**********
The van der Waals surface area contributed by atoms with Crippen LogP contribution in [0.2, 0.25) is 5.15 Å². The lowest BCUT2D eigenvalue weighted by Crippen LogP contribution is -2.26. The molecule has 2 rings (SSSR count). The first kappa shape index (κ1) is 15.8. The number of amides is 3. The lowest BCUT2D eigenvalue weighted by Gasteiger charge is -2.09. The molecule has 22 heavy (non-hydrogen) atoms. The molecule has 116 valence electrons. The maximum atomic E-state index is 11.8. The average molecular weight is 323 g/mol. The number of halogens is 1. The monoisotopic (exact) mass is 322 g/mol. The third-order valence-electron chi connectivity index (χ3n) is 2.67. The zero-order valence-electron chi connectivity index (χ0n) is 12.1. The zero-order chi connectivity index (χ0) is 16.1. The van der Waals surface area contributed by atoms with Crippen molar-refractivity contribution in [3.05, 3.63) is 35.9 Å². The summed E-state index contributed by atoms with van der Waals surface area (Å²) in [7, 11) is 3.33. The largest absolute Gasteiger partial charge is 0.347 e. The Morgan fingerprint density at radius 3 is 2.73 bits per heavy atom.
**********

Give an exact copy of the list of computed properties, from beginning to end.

The van der Waals surface area contributed by atoms with Crippen LogP contribution in [0.2, 0.25) is 5.15 Å². The lowest BCUT2D eigenvalue weighted by Crippen LogP contribution is -2.26. The molecule has 2 rings (SSSR count). The first kappa shape index (κ1) is 15.8. The number of amides is 3. The lowest BCUT2D eigenvalue weighted by Gasteiger charge is -2.09. The molecule has 22 heavy (non-hydrogen) atoms. The molecule has 116 valence electrons. The maximum atomic E-state index is 11.8. The average molecular weight is 323 g/mol. The number of halogens is 1. The monoisotopic (exact) mass is 322 g/mol. The third-order valence-electron chi connectivity index (χ3n) is 2.67. The zero-order valence-electron chi connectivity index (χ0n) is 12.1. The zero-order chi connectivity index (χ0) is 16.1. The van der Waals surface area contributed by atoms with Crippen molar-refractivity contribution in [3.05, 3.63) is 35.9 Å². The summed E-state index contributed by atoms with van der Waals surface area (Å²) in [7, 11) is 3.33. The largest absolute Gasteiger partial charge is 0.347 e. The Morgan fingerprint density at radius 3 is 2.73 bits per heavy atom.